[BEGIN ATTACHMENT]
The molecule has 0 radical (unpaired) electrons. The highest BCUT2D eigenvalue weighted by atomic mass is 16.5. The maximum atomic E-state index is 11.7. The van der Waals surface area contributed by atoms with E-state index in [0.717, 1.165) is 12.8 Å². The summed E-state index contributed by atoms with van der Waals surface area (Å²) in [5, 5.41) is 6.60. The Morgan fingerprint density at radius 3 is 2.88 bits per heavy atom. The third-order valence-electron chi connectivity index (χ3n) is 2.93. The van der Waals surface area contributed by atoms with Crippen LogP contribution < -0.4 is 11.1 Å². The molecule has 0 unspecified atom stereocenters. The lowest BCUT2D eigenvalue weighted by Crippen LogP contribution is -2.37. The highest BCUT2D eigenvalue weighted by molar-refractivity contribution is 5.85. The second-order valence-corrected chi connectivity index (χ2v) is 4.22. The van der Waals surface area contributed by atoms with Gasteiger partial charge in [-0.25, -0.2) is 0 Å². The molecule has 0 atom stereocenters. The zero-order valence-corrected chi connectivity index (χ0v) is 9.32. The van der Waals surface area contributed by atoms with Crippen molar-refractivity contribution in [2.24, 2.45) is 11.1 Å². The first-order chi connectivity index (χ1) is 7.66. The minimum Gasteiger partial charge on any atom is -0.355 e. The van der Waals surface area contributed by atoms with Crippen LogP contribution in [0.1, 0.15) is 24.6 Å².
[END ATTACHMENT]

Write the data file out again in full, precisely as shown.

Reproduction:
The molecule has 0 radical (unpaired) electrons. The highest BCUT2D eigenvalue weighted by atomic mass is 16.5. The maximum atomic E-state index is 11.7. The van der Waals surface area contributed by atoms with E-state index in [0.717, 1.165) is 12.8 Å². The summed E-state index contributed by atoms with van der Waals surface area (Å²) in [5, 5.41) is 6.60. The Morgan fingerprint density at radius 3 is 2.88 bits per heavy atom. The third-order valence-electron chi connectivity index (χ3n) is 2.93. The van der Waals surface area contributed by atoms with Crippen LogP contribution < -0.4 is 11.1 Å². The molecule has 0 unspecified atom stereocenters. The lowest BCUT2D eigenvalue weighted by Crippen LogP contribution is -2.37. The highest BCUT2D eigenvalue weighted by molar-refractivity contribution is 5.85. The second-order valence-corrected chi connectivity index (χ2v) is 4.22. The van der Waals surface area contributed by atoms with Gasteiger partial charge in [-0.25, -0.2) is 0 Å². The molecule has 0 atom stereocenters. The zero-order valence-corrected chi connectivity index (χ0v) is 9.32. The van der Waals surface area contributed by atoms with Crippen molar-refractivity contribution in [2.24, 2.45) is 11.1 Å². The first-order chi connectivity index (χ1) is 7.66. The minimum Gasteiger partial charge on any atom is -0.355 e. The van der Waals surface area contributed by atoms with Crippen LogP contribution in [0.1, 0.15) is 24.6 Å².